Editorial: Sports committee spoils deserving Michigan athlete’s senior season

Esteban Diaz | Editorial Cartoonist
Esteban Diaz | Editorial Cartoonist

The news is filled with plenty of depressing and bleak stories. The stock market falls, kids get shot and soldiers die every day.

As human beings, we need a story every now and then to bring some light to the world. A story about a person who defies the odds, goes above and beyond and brings hope to the world. Eric Dompierre is one of those people, but his story may change if the Michigan High School Athletic Association has its way.

Dompierre has Down syndrome, but since elementary school he has been able to play sports with the other kids in Ishpeming, Mich. He kept playing, even when he reached high school, joining the Ishpeming High School football and basketball teams.

He practices and works out with the other players and has even made played a few minutes in games. Dompierre’s father recorded video of Eric making a three-point shot in a basketball game and kicking an extra point in a football game with fans on both sides cheering.

Dompierre faces a problem heading into his senior year, however, as the constitution of the Michigan High School Athletic League does not allow students who turn 19 before Sept. 1 (Eric was held back in kindergarten because of his disability). The rule does make sense normally, as it prevents a competitive advantage from a more developed athlete.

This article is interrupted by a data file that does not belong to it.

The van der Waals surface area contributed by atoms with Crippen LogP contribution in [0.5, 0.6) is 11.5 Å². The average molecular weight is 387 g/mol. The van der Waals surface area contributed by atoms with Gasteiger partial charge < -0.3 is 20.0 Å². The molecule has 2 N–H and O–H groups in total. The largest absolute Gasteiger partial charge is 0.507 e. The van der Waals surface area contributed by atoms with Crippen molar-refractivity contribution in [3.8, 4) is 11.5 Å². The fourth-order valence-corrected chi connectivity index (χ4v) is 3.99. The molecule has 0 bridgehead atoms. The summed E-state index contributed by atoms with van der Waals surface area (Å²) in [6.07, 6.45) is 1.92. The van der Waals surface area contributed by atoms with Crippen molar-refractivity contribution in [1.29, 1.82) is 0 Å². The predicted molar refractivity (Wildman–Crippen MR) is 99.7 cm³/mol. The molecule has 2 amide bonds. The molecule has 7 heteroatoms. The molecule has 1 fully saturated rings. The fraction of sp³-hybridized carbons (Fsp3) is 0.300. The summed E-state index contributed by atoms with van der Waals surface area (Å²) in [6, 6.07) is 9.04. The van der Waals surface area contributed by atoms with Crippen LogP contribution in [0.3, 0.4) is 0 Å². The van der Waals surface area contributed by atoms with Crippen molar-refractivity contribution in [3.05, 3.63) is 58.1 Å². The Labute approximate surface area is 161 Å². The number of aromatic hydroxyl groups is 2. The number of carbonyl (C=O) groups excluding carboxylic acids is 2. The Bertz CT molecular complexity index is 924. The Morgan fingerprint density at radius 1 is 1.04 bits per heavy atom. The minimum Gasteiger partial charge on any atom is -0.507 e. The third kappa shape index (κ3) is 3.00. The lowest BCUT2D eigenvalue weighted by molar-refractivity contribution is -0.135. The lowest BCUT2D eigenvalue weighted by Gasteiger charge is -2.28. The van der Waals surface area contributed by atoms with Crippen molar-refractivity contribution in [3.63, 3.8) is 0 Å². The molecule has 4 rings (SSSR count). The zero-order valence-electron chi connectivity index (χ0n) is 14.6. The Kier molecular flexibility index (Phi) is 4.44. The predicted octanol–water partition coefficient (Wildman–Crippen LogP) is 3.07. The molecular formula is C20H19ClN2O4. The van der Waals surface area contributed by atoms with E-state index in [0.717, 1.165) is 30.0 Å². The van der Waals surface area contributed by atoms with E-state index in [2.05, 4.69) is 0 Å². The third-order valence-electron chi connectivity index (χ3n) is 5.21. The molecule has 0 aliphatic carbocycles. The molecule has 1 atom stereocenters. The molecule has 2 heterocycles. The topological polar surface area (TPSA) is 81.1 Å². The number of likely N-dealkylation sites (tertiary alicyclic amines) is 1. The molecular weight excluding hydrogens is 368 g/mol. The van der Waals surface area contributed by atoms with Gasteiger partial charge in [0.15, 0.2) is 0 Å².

One would think, however, that an exception could be made for a student with a disability, but a committee with the athletics association refused two proposals to allow kids like Eric to participate in high school sports.

There is no reason the committee cannot change its constitution to allow Eric to play his senior year. It may be understandable for the committee not to hesitate if this issue had come up out of the blue, but Dompierre’s parents and the Ishpeming High School District have been trying to get the rule changed for the past two years so he can play his senior year.

James Derocher, president of the committee, said one of the concerns is if Dompierre is allowed to play, other 19-year-olds could claim a disability for a competitive advantage in the future. As long as the exception to the rule specified the types of disabilities that would allow a student to participate past the age of 18, Derocher’s concern should not be a problem. Doctors can check if students really have a disability such as Down syndrome.

As of right now, 23 states allow age exceptions for students with disabilities. It should be 50. People who believe otherwise are stuck in very old ways. The rule in Michigan, for example, is 100 years old. As Eric Dompierre’s father, Dean Dompierre, said, our country has come a long way in our treatment of people with disabilities.

Dompierre should be allowed to continue playing high school sports. He has the backing of his school district, his town and 80,000 more people, according to an online petition on Change.org.

The committee needs to come through for Eric and his family. There should be nothing to fear in terms of Dompierre greatly affecting the outcome of games. The only consequence will be making a good kid happy, and perhaps having a little more light in the world.